Bringing On The Crazy

People like to think that when a wrong is occurring, their internal moral compass will direct them to do the right thing, despite the possible ramifications.

Though I always thought I would step up in circumstances where others would run, my belief in myself was never put to the test – until today.

People do horrible things.  Since we’ve lived at The Ranch (1996), we’ve stumbled upon far too many examples. I won’t go into detail because I don’t want to.  I’ll just leave it with saying not all animals abandoned on the desert are left alive.  Gracy, Franky and Morty were some of the fortunate ones who were.

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Franky was dumped.  We’re ashamed to say we don’t know how long ago.  Maybe 5 years?
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Gracie was dumped 8 years ago.
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Morty the day he wandered into The Ranch in 2012.  Who knows how long he had to fend for himself after he was dumped.

Morty, Willy, Franky and Slugger were my 1st group out for Sunday Desert Walk.  Crabby was still in bed. Toward the end of the walk I watched a man in a pickup park on a trail in an area off limits to motor vehicles.  He pulled a rifle out of  his cab, and then wrestled a bag out of his truck bed.  He was too far away to tell if the bag was moving or not.

The man kept looking over his shoulder at me as he went down a trail.

Morty and Willy originally ran in his direction to greet him, but stopped short and ran back to my side, before I even had a chance to call them. That’s not normal.

The bells went off in my head – but I could not confront a man with a gun when I had the boys with me.  I rushed them home and returned to the scene, deliberately driving onto the desert parking behind the man’s truck.

I began walking in the direction the man had walked.  I went maybe a few hundred yards when I heard the scream – the scream of a dog in agony.  My walk became a sprint, leaving the trail and charging in what I could best determine was a straight line towards the source of the scream.

When I heard the second scream, still running,  I dialed 911.

I continued running, falling often on the rocky, uneven desert while alternating between screaming into the phone at the 911 operator and shrieking to the top of my lungs, that I had called the police, hoping the man would release the dog and run.

I crested 1 more ridge.  I fell again, dropping my phone, cutting off the 911 operator.  I looked around desperately for the dog being tortured.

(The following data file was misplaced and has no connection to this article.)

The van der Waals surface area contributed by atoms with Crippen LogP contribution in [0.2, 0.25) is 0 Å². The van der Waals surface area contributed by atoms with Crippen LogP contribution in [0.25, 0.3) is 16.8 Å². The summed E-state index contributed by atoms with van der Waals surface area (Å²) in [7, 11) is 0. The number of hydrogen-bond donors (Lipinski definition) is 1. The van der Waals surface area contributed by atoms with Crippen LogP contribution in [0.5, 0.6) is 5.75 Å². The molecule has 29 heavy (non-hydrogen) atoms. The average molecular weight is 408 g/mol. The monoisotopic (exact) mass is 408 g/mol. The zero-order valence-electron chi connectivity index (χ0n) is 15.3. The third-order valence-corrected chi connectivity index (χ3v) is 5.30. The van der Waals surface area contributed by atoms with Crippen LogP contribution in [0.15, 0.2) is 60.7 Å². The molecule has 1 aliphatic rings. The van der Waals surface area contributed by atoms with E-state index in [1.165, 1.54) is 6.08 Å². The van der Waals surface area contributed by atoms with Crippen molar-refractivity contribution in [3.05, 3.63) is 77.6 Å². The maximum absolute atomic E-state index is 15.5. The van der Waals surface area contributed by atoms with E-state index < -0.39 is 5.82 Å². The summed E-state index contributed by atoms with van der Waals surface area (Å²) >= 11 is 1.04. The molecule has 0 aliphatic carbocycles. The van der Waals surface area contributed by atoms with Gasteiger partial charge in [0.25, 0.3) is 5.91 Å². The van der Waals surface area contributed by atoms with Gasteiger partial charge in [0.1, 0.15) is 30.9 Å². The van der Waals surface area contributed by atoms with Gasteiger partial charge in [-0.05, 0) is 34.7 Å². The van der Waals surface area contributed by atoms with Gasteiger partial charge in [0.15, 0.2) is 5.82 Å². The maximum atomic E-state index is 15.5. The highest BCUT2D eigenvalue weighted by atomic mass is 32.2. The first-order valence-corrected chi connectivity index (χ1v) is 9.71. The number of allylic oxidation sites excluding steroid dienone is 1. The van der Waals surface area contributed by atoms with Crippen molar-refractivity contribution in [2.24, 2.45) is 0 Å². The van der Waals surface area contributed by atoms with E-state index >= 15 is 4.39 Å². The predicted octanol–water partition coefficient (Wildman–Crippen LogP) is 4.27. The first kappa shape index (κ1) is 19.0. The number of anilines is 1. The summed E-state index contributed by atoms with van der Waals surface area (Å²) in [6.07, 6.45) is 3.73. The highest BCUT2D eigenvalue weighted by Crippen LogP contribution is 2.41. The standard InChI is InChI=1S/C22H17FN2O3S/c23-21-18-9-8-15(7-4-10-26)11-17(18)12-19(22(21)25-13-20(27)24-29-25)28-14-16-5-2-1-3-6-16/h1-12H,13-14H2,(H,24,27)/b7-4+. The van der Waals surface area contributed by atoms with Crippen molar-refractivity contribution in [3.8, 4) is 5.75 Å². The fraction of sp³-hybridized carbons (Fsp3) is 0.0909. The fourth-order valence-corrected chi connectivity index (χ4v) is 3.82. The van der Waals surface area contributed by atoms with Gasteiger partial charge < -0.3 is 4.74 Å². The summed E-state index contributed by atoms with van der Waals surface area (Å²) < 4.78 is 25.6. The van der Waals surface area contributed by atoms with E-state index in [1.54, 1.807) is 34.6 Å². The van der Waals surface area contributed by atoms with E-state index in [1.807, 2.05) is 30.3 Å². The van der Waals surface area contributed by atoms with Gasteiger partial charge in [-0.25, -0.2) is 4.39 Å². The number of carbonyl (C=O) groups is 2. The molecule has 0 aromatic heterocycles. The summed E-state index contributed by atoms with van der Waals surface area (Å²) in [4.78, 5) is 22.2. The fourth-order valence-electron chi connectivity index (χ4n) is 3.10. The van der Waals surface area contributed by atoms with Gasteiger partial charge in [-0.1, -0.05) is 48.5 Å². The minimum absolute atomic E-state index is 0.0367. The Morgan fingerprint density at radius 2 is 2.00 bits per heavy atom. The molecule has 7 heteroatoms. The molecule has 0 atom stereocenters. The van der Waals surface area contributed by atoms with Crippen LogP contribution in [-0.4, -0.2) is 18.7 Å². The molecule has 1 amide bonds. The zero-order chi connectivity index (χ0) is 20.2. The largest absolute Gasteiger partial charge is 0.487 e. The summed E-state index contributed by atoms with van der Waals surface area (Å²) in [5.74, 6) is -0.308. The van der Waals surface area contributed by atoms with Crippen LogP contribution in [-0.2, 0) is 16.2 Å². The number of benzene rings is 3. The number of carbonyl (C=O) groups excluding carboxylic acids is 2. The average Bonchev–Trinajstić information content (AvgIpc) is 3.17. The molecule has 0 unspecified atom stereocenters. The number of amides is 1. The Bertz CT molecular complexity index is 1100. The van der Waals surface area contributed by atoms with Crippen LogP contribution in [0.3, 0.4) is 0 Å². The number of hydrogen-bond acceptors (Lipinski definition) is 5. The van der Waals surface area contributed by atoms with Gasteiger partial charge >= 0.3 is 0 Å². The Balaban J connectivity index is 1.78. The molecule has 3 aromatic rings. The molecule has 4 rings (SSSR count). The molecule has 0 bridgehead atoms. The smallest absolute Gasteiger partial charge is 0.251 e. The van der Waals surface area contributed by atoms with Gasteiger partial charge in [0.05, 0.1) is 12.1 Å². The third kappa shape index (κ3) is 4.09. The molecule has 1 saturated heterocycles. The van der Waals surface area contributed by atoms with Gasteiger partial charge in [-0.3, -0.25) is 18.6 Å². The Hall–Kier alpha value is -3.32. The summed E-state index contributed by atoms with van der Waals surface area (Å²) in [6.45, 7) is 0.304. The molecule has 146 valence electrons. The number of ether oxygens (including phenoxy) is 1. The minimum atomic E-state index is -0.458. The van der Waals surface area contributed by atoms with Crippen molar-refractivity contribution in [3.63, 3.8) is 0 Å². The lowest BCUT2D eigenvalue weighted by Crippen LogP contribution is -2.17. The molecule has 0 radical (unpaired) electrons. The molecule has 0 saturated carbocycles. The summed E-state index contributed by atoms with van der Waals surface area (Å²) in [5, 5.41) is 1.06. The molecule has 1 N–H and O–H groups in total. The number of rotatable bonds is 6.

Instead, I saw a very befuddled looking man peeking from behind the protection of a boulder.

“Is there a problem lady?” he asked with a shaky voice.

“You let that dog go!” I shouted, “I’ve called the police!”.

“Umm…  look behind you” he said.

And when I did, the sound of the tortured dog was nearly at my feet – coming from a speaker.

{This is NOT the same sound I heard earlier today, but I post the video  link to give you an idea of the type and loudness of the sound I heard.  You may want to turn your volume down before listening:

A variation of a coyote bait call

Now tell me, can you really blame me for my reaction?!?!?!}

Apparently, someone in their infinite wisdom decided that blaring the sounds of wounded animals from speakers was a nifty way to lure coyotes during coyote hunting season.  This unfortunate hunter in HIS infinite wisdom decided to use the sounds of wounded dogs as his sound of choice – in the very same area where locals, including this Crazy Dog Lady, walk their dogs regularly.

Seeing an upper middle aged woman barreling over the ridge, hair sticking out in all directions, entangled with various debris picked up from many falls,  body covered in cholla, while screaming up a storm apparently alarmed the hunter a wee bit because he then, with great desperation in his voice, informed me that he loves dogs, has 2 of his own and asked if I wanted to see their pictures.

When the armed man was convinced the unarmed crazy lady wasn’t going to hurt him, he quickly packed up his hunting gear and with great haste made his way back to his truck, I think we can all assume, never to return.

I learned something about myself today:

Apparently I WILL run head long, alone and unarmed, at a psyco with a loaded gun to help a dog.

While that may be all well and good, Crabby has requested that I refrain from doing so again in the future.

I can’t make any promises.

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Go ahead!  Try and harm a hair on my head! My Mommy will DROP you!